- "The Sontaran Experiment". Purpleville.pwp.blueyonder.co.uk. 2006-08-12. Retrieved 2013-10-09.
- Wiggins, Martin (Production text commentary writer) (9 October 2006). The Sontaran Experiment (DVD). London, England: BBC Video/2 entertain. Event occurs at episode 1, 12:06–13:06. Retrieved 2007-03-29.
- Wiggins, Martin (Production text commentary writer) (9 October 2006). The Sontaran Experiment (DVD). London, England: BBC Video/2 entertain. Event occurs at episode 1, 12:06–13:06. Retrieved 2007-03-28.
- Shaun Lyon; et al. (2007-03-31). "The Sontaran Experiment". Outpost Gallifrey. Archived from the original on 2008-07-31. Retrieved 2008-08-30.
- "The Sontaran Experiment". Doctor Who Reference Guide. Retrieved 2008-08-30.
- Sullivan, Shannon (2007-08-07). "The Sontaran Experiment". A Brief History of Time Travel. Retrieved 2008-08-30.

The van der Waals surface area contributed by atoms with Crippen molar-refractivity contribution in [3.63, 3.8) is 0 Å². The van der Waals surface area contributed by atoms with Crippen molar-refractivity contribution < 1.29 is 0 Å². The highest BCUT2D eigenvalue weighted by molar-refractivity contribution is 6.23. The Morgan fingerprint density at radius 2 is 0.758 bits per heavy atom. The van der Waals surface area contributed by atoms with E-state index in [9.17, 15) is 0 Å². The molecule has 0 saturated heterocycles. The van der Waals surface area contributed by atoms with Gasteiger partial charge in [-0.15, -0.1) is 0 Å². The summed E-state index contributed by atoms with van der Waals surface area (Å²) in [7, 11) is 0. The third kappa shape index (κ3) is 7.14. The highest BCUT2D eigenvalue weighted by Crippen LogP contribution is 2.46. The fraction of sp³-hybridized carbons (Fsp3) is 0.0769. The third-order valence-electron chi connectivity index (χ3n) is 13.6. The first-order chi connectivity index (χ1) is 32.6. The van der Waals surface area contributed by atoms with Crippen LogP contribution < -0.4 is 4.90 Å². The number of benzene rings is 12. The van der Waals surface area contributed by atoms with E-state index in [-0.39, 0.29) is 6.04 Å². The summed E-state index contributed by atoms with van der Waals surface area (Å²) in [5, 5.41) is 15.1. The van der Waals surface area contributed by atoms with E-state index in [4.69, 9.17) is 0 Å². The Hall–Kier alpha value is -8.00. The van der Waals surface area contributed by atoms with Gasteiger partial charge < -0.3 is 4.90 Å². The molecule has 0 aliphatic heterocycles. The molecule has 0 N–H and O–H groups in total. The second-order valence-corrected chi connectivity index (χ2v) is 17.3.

- Cornell, Paul; Day, Martin; Topping, Keith (1995). "The Sontaran Experiment". The Discontinuity Guide. London: Virgin Books. ISBN 0-426-20442-5.
- Howe, David J & Walker, Stephen James (1998). Doctor Who: The Television Companion (1st ed.). London: BBC Books. ISBN 978-0-563-40588-7.
- Mulkern, Patrick (7 June 2010). "Doctor Who: The Sontaran Experiment". Radio Times. Retrieved 24 March 2013.
- Galbraith, Stuart (16 June 2007). "Doctor Who: The Sontaran Experiment". DVD Talk. Retrieved 24 March 2013.
|Wikiquote has quotations related to: Fourth Doctor|
- The Sontaran Experiment at BBC Online
- The Sontaran Experiment at Doctor Who: A Brief History of Time (Travel)
- The Sontaran Experiment at the Doctor Who Reference Guide
- The Sontaran Experiment reviews at Outpost Gallifrey
- The Sontaran Experiment reviews at The Doctor Who Ratings Guide
- Target novelisation